After conducting these interviews and writing these YOU PIVOT™ stories for nearly a year now, a common theme for the men I’ve interviewed is a choice to follow Dad’s career path. This choice has worked well for some, reference Flunking Retirement: Marsh’s story of following his dad into the military And for others, like Darnell, not so much.
Darnell’s dad was an engineer at the same company for 43 years. So… Darnell became an engineer.
He realized even before he graduated, that wasn’t what he wanted to do. Darnell knew he was a natural leader and a people person, so he pivoted toward an MBA.
That said, the traditional corporate path was what he knew from his dad, so off he went to a big company. The plan was to “work my way up the ladder, punching the tickets – moving up to responsible positions. My stated goal then was to become president of a company within a company in my 40s”.
Along the way, he realized he is less of a rule follower and that he had his mother’s family genes. She came from a family of entrepreneurs – grandpa started a business in the boom times – followed by a bust. And then another boom.
“As I reflect on my career, there must have been something about the turnaround, from bust to boom, that caught my attention because everything I’ve ever done has been a turnaround. And, I don’t fit the turnaround stereotype. In my first company turnaround, I was more of a consultant/project manager and observer. From this experience, I learned that if a company is going to survive independently after the turnaround, it has to be about the people, not just the financials.
One thing that was consistent with the stereotype, every time I got it turned around, I moved on to another adventure. While I was accustomed to moving, having grown up moving every three years, part of me regretted moving on. I wanted to stay around to be part of the growth.”
Darnell got his chance to pivot to a growth company and accepted a position with a German conglomerate. At age 39, he was on a path toward becoming President of a company within a company by age 40.
It was not to be.
While moving all the time seemed normal to him, his wife’s experience was the opposite. She lived in the same town all her life and wasn’t keen on raising a family so far from their extended family. They stayed in Germany for a while, but he knew she wasn’t happy being so far from family, and he committed to returning to the U.S.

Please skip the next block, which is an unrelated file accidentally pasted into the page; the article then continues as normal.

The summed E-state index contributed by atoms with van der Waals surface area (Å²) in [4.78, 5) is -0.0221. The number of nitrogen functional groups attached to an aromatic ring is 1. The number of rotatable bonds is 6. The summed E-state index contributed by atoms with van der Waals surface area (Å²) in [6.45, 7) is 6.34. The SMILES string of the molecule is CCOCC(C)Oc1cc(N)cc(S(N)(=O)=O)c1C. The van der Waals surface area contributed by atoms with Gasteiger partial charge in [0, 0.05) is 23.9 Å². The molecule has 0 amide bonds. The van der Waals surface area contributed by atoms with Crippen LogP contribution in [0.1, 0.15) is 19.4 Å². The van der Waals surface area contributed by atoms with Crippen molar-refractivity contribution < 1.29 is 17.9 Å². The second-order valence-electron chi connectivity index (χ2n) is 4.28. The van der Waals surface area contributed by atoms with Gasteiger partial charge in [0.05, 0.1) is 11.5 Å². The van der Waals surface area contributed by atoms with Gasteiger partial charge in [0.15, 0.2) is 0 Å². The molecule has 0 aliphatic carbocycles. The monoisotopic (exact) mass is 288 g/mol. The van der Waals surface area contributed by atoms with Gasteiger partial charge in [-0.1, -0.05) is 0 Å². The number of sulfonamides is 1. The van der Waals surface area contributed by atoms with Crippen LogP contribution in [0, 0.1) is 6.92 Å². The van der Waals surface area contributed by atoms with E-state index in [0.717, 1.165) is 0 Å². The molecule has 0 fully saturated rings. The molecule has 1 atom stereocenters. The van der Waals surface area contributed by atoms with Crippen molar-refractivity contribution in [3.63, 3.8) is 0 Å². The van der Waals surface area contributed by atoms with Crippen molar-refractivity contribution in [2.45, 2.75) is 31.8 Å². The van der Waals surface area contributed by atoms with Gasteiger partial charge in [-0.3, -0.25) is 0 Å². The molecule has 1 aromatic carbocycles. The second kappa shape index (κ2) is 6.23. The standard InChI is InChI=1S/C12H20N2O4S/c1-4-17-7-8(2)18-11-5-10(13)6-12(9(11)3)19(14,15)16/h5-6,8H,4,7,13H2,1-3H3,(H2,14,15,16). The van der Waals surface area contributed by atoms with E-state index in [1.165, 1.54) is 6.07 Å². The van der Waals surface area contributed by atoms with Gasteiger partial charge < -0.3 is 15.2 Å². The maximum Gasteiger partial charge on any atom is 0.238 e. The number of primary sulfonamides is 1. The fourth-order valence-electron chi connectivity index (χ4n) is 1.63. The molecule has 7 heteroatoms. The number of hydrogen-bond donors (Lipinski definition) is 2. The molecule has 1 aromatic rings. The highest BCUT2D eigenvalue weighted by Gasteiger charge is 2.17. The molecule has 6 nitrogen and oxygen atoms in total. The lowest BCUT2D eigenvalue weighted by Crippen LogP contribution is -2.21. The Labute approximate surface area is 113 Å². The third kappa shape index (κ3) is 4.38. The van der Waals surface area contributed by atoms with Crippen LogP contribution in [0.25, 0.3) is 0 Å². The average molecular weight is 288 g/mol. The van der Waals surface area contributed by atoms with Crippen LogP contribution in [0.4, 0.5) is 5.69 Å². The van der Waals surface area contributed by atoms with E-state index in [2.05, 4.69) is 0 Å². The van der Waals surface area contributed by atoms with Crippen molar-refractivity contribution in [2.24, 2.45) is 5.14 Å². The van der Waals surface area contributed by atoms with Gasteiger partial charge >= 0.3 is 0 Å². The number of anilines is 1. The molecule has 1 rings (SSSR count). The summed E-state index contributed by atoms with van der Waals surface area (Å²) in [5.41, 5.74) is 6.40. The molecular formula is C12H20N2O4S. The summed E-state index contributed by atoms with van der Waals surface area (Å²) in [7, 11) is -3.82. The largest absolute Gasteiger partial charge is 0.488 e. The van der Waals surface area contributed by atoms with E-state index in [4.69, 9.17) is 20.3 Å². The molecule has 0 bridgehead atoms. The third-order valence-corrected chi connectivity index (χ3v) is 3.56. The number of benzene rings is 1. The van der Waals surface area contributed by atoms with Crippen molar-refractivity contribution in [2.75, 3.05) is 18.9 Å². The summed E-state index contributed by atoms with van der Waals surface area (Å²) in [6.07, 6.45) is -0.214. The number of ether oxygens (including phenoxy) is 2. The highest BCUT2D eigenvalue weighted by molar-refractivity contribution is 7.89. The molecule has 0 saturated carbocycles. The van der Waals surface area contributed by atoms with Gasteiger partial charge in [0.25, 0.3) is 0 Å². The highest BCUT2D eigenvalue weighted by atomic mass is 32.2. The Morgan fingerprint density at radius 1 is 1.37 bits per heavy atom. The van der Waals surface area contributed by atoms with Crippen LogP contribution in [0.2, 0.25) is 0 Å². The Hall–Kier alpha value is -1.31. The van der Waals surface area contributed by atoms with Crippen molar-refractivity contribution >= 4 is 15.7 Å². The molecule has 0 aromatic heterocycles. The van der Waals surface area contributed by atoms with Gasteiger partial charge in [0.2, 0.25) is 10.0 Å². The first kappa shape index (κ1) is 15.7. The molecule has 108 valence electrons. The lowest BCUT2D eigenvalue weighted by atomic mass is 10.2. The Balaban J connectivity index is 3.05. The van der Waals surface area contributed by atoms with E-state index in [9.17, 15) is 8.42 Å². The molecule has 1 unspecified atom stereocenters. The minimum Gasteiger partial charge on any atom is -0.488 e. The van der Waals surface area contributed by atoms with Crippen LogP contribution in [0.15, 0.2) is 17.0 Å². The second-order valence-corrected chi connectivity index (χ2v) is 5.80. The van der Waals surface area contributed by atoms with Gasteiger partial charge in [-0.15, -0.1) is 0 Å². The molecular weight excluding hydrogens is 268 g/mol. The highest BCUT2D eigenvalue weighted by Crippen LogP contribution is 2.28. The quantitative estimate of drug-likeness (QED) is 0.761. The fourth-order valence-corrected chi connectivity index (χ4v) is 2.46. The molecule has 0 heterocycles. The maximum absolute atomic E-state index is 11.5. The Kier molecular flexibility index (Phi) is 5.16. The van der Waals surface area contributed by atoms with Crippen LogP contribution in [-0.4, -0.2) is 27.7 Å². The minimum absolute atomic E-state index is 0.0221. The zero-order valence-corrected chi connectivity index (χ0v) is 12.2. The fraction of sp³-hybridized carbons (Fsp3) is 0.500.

While he sometimes wonders what would have been if he had stayed, this spurred his pivot out of corporate and into privately held. Who Knows What is Good and What is Bad.
He came back to run a failing company. He learned from this position that his knack for turnarounds worked best in a privately held company. His training, combined with his independent nature and leadership abilities, fit best in a private company where politics was not primary. He went on to do three more turnarounds after this one.
Darnell is sixty now and has come full circle. His wife was diagnosed with heart disease two years ago, so time with her is his number one priority. Time to pivot again. His vision is to create a three-legged stool:
- Family time
- Investor/advisor in stuck companies, i.e., turnarounds
- Active philanthropy at the board level with his passion projects
And, as is often the case, we plan, and life happens. Darnell invested in four small companies, one stalled, one is still trying, one is on-hold, and one… took off.
Darnell moved from advisor to CEO and is having fun with this role. “I can apply all my experience, all I have learned, without recovering some of the baggage, i.e., the rat race, the emotional need to work more, ego engagement, etc. I still care, but I am not emotionally invested like I once was.”
So what happened to the pivot vision?
“On the surface, it looks like I just changed jobs. And, my intention is for this to be temporary. I’ve organized my role, my contract, and my compensation to still treat this company as an investment, albeit with a larger role than an advisor. I am giving myself a B on having an exit plan – truth be told, I don’t have a clear path out with a timeline. That said, my 3-legged stool vision is front and center. Every day I am focused on taking actions toward the vision, e.g., hiring key leaders to reach my goal.
Advice for others
- Have a vision – Always be looking out a year or two ahead of yourself. Life isn’t always going to happen the way you think it will, so at least be thinking about what is next before exiting. It’s essential to think forward, to wrestle with that map continually –write it down and wrestle with it.
- Align your actions with your vision – I’ve designed my three-legged stool such that I can spend as much time as possible with my wife and have other things to keep me distracted. While I am having fun building the team at my current company, I am building ahead for the first time in my career. I am doing this intentionally so I can go when the time is right.
- Make choices that give you the moral high ground – Decide what is important to you and choose accordingly. I am not taking a full salary in my current role to ensure I am treated as, and think like, an investor. This choice gives me the comfort to chose my exit on my terms.